Is it true that some types of added sugars are healthier than others?

It has now been scientifically proven that excessive consumption of added sugar is harmful to health.

On this aspect, however, it is important to make a clarification:

The term “simple sugars” conventionally refers to monosaccharides, consisting of a single molecule, and disaccharides, the latter consisting of two molecules of monosaccharides:

  • Monosaccharides: glucose, fructose and galactose;

  • Disaccharides: sucrose (glucose + fructose), lactose (glucose + galactose), maltose (glucose + glucose).

These simple sugars are also found naturally in foods, for example in fruit (fructose), dairy products (lactose), but also in germinated cereals (maltose). What is found in processed products are so-called “added sugars” or simple sugars extracted, processed and added to food during food processing.

When one talks about “sugar” in the singular, one is traditionally referring to common refined table sugar, or purified sucrose extracted from sugar beet, which is added to the product recipes.

It is important to make this clarification because, although naturally present sugars and added sugars are metabolised by the body through the same pathways, simple sugars naturally present in food have no particular contraindications to consumption while added ones are one of the causes of increased obesity, type 2 diabetes, cardiovascular diseases and also certain types of tumour.  

Sugars naturally present in foods are found in moderate amounts, and along with them, fibre and other nutrients that reduce the negative impact on blood glucose and are useful for maintaining a healthy body. By contrast, sugars added to processed foods mainly for reasons of taste have no beneficial effect on metabolism.

The primary sources of sugars added in the diet are sugary beverages and refined food, especially ultra-refined food.

There are many products on the shelves containing added sugars from different sources with many different, and more or less well-known, names.

You often come across the list of ingredients such as glucose syrup, high fructose corn syrup (HFCS), agave syrup, cane sugar, barley malt, dextrose, and maltose, fructose, and so on.

Since they are all added sweeteners, the question arises of which ones are a source of unnecessary calories for the body and whether there is any difference between the various types of sugars?

It is actually quite commonplace to regard some sugars as being healthier than others, which influences the consumers’ buying choices to favour one product over another. But is this really the case?

Are there really any added sugars which are ‘healthier’ than others?

An article published on the Harvard Medical School website explains that many of the sugars that are added to food are made up of both fructose and glucose (or either only fructose or only glucose). What differentiates them often is only the ratio between the two monosaccharides: table sugar (sucrose) for example consists of 50% glucose and the other 50% fructose, agave syrup is 90% fructose and 10% glucose, and so on.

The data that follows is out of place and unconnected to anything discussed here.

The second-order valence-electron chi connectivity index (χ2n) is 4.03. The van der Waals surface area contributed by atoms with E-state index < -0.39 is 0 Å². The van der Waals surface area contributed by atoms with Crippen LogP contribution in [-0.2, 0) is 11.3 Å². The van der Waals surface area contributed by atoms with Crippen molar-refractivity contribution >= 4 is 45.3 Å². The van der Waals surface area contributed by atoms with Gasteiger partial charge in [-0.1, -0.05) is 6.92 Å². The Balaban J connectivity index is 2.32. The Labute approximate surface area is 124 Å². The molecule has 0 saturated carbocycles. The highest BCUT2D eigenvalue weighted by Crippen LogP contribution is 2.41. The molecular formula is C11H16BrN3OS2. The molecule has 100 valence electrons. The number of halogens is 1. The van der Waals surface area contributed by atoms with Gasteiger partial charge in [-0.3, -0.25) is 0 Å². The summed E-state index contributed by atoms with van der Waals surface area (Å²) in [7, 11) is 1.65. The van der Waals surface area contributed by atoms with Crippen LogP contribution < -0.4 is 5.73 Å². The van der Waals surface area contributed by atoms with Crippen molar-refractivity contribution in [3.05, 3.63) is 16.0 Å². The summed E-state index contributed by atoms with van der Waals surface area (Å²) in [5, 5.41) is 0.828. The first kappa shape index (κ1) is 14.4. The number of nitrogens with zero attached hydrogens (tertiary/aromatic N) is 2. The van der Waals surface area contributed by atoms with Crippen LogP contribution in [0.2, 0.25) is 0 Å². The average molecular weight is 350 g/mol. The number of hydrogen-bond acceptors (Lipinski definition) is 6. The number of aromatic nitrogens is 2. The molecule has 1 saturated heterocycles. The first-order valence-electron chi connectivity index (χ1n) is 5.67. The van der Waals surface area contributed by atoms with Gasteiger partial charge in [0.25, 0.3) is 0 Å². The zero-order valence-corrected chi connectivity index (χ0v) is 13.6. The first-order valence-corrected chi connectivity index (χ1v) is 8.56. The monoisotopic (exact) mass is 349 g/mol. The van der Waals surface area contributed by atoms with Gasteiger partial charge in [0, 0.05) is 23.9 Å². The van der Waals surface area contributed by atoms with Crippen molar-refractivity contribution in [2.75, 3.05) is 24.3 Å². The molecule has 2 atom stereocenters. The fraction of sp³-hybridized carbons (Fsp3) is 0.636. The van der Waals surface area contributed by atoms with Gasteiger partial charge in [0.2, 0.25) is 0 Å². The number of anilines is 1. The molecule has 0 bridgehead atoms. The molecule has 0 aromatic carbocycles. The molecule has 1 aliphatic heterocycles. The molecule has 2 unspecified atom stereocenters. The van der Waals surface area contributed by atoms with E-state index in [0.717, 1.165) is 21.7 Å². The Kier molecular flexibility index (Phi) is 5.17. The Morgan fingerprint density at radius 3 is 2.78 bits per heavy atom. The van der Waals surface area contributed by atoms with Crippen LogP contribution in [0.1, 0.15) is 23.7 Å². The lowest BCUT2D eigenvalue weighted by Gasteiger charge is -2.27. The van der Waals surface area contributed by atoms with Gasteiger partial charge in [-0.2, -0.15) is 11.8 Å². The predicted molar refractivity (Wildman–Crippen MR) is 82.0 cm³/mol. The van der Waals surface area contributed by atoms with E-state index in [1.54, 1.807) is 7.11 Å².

Fructose and glucose follow two different metabolic pathways: glucose is absorbed via the intestine and passes into the blood by increasing glycemia (blood glucose levels); fructose is metabolized instead via the liver and, as a result, does not lead to an increase in blood glucose. However, over a long time period and at high concentrations (unlike natural fruit sugars), it increases the risk of developing liver disease.

In conclusion, whether an added sugar contains more or less fructose than glucose actually has only a minimal impact on health.

Except for special conditions, as in the case of diabetics, one type of added sugar is no better than another and in any case it is always better to limit all sources of added sugar and maintain them well below the recommended intake level which, according to WHO, should be around 5-10% of daily calories.

Sources and insights:

https://www.health.harvard.edu/blog/are-certain-types-of-sugars-healthier-than-others-2019052916699

http://www.ospedalebambinogesu.it/fruttosio-danni-fegato#.XPfEgogzaUk

“Non è un FORMAGGIO” - Nuovi prodotti sostitutivi del FORMAGGIO a base frutta secca
Progetto cofinanziato dal Fondo europeo di sviluppo regionale nell’ambito del bando Regione Emilia Romagna POR FESR 2014-2020 “bando per progetti di ricerca collaborativa e sviluppo delle imprese” – DGR 773/2015 e succ. mod.. IMPORTO DEL CONTRIBUTO CONCESSO: euro 197.994,23 PERIODO DI SVOLGIMENTO: maggio 2016 – ottobre 2017 DESCRIZIONE: Il progetto consiste nella realizzazione di un prodotto di tipo nuovo sostitutivo del formaggio nelle diete vegane, vegetariane e nelle diete per intolleranti al latte e alle sue proteine. Il prodotto realizzato anche mediante l’utilizzo di latte estratto dalla frutta secca avrà caratteristiche organolettiche molto simili a quelle del formaggio ricavato dal latte, ma sarà di origine vegetale. OBIETTIVI: 1. definire il trattamento ottimale a cui deve essere soggetta la materia prima per ottimizzare resa, qualità nutrizionale ed organolettica del prodotto finito 2. assicurare la realizzazione di un prodotto agroalimentare sicuro 3. intervenire sulle tecniche di conservazione del prodotto 4. individuare il packaging ottimale 5. offrire sul mercato un prodotto salubre e sicuro in grado di rispondere a cambiamenti di tipo culturale e alimentare RISULTATI: Il progetto ha lo scopo di realizzare prodotti fermentati innovativi, a partire dalla frutta secca, indirizzati a consumatori vegetariani/vegani/intolleranti. - messa a punto delle condizioni ottimali di processo - innalzamento delle caratteristiche di stabilità e sicurezza alimentare - studio e la messa a punto di tipologie di imballaggi